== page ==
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Upright Strings on Electric

Discussion in 'Strings [BG]' started by Unspoken511, Dec 6, 2013.

  1. Unspoken511


    Jan 22, 2012
    Is it possible to put Upright bass strings onto an electric, even if it meant cutting them to size? What About Contra bass, or piano strings?
  2. Kael


    Dec 26, 2004
    Oklahoma City
    I'd imagine it is possible, but I wouldn't. Generally double bass strings don't fare well from being cut. If that's the vibe gou want, get some flats.

    If you are after the guts tone... good luck. Those wouldn't work with magnetic pickups anyway.
  3. elgecko


    Apr 30, 2007
    Anasleim, CA
    You might be able to but they're typically WAY more expensive than proper flatwounds.
  4. yodedude2

    yodedude2 Supporting Member

    guts and/or nylons would require piezos; wounds would unravel...??? the gauges would not match well either, i assume. not sure about contra bass or piano strings. i expect there would be multiple obstacles to overcome simply to mount the strings and attempt to tune the instrument.

    curious as to why...do ya want to play your bass guitar arco? http://thinkns.com/instruments/omnibass.php
  5. Fat Steve

    Fat Steve The poodle bites, the poodle chews it.

    I have a DB, and I also have a PBass with flatwounds. Same thing really. Obviously one sounds like a PBass and the other sounds like a DB but the strings feel the same. GHS Flatwounds:$20-25. D'Addario Helicores: $150
  6. P Town

    P Town

    Dec 7, 2011
    Would the tension would be out of whack due to the difference in scale length?
  7. Gorn

    Gorn Supporting Member

    Dec 15, 2011
    Queens, NY
    Why do you want to do this?
  8. Jon Moody

    Jon Moody Commercial User

    Sep 9, 2007
    Kalamazoo, MI
    Manager of Digital Brand Development and Product Development at GHS Strings
    Most URB strings will have a gut/rope core (or in the case of Thomastik Spirocores, a stranded metal core of three wires with a cloth-like wrap around that) that will probably be a round core, and then subsequent wraps. They will have smaller wraps, by and large and can be a larger finished gauge; when I mic'd my Spiros at work, they went .044, .068, .85, .115, .148.

    Similar? Sure, in that they are both strings that are made from winding wire over a core. The same thing? No. URB strings require different, larger machines and are more costly to make, hence that price difference.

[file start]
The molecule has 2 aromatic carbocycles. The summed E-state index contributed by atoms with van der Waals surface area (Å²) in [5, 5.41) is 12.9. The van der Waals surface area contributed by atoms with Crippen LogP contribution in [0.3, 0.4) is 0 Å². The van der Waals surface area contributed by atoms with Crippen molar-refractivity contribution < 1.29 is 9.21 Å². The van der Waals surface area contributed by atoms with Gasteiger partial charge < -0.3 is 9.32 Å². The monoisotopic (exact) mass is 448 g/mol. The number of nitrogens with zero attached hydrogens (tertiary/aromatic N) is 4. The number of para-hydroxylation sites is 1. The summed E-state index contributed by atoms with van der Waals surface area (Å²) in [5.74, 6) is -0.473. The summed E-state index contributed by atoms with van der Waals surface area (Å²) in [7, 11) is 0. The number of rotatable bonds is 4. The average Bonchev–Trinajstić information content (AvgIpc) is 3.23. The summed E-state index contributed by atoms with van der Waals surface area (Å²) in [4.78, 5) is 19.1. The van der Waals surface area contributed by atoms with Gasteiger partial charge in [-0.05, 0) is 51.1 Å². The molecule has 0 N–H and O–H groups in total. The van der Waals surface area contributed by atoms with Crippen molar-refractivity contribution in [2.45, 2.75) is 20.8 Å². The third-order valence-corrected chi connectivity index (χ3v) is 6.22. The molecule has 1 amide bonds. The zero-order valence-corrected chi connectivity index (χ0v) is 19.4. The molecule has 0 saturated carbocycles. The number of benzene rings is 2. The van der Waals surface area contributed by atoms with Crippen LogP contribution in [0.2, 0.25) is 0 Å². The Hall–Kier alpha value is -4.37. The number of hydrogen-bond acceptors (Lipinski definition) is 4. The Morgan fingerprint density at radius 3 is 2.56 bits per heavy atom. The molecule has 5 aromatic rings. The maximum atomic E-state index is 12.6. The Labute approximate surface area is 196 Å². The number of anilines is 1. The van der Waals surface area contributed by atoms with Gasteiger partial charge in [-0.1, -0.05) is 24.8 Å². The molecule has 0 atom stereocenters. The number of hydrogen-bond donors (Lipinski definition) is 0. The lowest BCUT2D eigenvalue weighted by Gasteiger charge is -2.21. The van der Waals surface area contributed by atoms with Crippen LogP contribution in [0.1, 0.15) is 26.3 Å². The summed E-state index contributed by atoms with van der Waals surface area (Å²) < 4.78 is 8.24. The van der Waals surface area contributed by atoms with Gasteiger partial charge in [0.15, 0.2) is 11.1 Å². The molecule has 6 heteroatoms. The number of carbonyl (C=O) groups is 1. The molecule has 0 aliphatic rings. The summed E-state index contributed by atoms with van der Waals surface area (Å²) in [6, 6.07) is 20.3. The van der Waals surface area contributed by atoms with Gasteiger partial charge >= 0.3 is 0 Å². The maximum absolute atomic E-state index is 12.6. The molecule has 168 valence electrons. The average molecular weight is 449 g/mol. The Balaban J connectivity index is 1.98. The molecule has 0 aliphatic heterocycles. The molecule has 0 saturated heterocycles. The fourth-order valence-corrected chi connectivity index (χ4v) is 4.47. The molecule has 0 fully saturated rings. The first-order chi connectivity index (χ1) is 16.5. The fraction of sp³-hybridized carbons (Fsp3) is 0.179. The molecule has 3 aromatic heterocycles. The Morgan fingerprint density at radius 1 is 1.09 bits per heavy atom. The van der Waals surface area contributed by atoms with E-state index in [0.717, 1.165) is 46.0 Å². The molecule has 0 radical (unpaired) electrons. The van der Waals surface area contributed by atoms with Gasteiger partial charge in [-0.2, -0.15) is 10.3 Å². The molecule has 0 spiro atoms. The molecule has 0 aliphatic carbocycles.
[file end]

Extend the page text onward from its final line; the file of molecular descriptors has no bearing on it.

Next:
To the OP, I don't see how you could fit a set of URB strings on an electric. The ball ends are much larger and the ball-end silk would easily sit over the bridge pickup. Even if you got that to work and cut them to size, as soon as you got past the A string, you wouldn't be able to fit the strings in the tuning peg; the Gotoh style tuners have a max opening of .085, with Fender tuners going to about .115.

    AFAIK, there is a set of NS Design strings made for the Omni Bass (their 34" scale EUB) that they say will work on an electric bass, and are a rope/stranded core. That would probably be your best option in terms of finding something like that.
  9. iiipopes


    May 4, 2009
    For fun, when I decided to change out my T-I Bel Canto G string on my double bass for something else, I tried it on electric, because being @ a .050 diameter, it would be easy to cut and easy to deal with. Disaster. With the long silk at the ball end, I had to cut it off and re-thread the ball so I would have speaking length over both the bridge saddle and the nut slot. Then, because of the internal damping material for arco, it had no sustain. And because it didn't have a solid core, it didn't have good tone. But it was a good experiment.

    More than that, a good set of double bass strings from, say, T-I or Pirastro, cost @$200 and up. You can find good sets used on the DB side of the forum, but they are still more expensive than electric. Good electric bass strings cost $20 to $100, depending on manufacturer and type and gauge of string.

    It's not 1951 anymore. Go with the current technology for electric bass strings.